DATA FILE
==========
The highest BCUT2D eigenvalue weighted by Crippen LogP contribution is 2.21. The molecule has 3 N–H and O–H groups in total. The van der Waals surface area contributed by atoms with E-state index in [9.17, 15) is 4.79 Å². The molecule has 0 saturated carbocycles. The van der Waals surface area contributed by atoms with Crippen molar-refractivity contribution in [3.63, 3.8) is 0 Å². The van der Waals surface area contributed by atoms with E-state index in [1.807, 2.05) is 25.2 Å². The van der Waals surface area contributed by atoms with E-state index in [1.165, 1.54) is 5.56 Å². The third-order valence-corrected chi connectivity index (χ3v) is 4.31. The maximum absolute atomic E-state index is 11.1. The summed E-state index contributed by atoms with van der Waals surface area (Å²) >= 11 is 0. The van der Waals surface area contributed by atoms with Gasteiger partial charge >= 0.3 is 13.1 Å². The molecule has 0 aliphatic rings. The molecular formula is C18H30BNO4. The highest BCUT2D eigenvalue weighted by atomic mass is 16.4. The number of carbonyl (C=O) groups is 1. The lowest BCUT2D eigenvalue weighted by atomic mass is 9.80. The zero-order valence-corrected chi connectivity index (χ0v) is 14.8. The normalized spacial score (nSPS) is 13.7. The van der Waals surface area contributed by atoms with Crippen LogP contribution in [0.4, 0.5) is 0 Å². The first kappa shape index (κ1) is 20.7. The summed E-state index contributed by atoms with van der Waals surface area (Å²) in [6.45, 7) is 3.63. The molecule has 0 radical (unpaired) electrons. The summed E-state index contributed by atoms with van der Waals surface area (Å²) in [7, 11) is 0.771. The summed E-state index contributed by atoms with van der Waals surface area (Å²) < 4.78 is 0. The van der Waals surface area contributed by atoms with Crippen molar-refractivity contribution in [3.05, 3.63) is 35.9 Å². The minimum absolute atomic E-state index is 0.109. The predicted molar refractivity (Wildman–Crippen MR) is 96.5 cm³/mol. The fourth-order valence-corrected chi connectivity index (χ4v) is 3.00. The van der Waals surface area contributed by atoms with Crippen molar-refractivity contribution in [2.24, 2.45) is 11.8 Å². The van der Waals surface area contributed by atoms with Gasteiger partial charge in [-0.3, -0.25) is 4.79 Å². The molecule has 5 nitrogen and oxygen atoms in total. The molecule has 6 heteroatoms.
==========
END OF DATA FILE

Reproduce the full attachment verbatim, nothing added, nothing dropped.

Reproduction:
The highest BCUT2D eigenvalue weighted by Crippen LogP contribution is 2.21. The molecule has 3 N–H and O–H groups in total. The van der Waals surface area contributed by atoms with E-state index in [9.17, 15) is 4.79 Å². The molecule has 0 saturated carbocycles. The van der Waals surface area contributed by atoms with Crippen molar-refractivity contribution in [3.63, 3.8) is 0 Å². The van der Waals surface area contributed by atoms with E-state index in [1.807, 2.05) is 25.2 Å². The van der Waals surface area contributed by atoms with E-state index in [1.165, 1.54) is 5.56 Å². The third-order valence-corrected chi connectivity index (χ3v) is 4.31. The maximum absolute atomic E-state index is 11.1. The summed E-state index contributed by atoms with van der Waals surface area (Å²) >= 11 is 0. The van der Waals surface area contributed by atoms with Gasteiger partial charge >= 0.3 is 13.1 Å². The molecule has 0 aliphatic rings. The molecular formula is C18H30BNO4. The highest BCUT2D eigenvalue weighted by atomic mass is 16.4. The number of carbonyl (C=O) groups is 1. The lowest BCUT2D eigenvalue weighted by atomic mass is 9.80. The zero-order valence-corrected chi connectivity index (χ0v) is 14.8. The normalized spacial score (nSPS) is 13.7. The van der Waals surface area contributed by atoms with Crippen LogP contribution in [0.4, 0.5) is 0 Å². The first kappa shape index (κ1) is 20.7. The summed E-state index contributed by atoms with van der Waals surface area (Å²) in [6.45, 7) is 3.63. The molecule has 0 radical (unpaired) electrons. The summed E-state index contributed by atoms with van der Waals surface area (Å²) in [7, 11) is 0.771. The summed E-state index contributed by atoms with van der Waals surface area (Å²) < 4.78 is 0. The van der Waals surface area contributed by atoms with Crippen molar-refractivity contribution in [3.05, 3.63) is 35.9 Å². The minimum absolute atomic E-state index is 0.109. The predicted molar refractivity (Wildman–Crippen MR) is 96.5 cm³/mol. The fourth-order valence-corrected chi connectivity index (χ4v) is 3.00. The van der Waals surface area contributed by atoms with Crippen molar-refractivity contribution in [2.24, 2.45) is 11.8 Å². The van der Waals surface area contributed by atoms with Gasteiger partial charge in [-0.3, -0.25) is 4.79 Å². The molecule has 5 nitrogen and oxygen atoms in total. The molecule has 6 heteroatoms.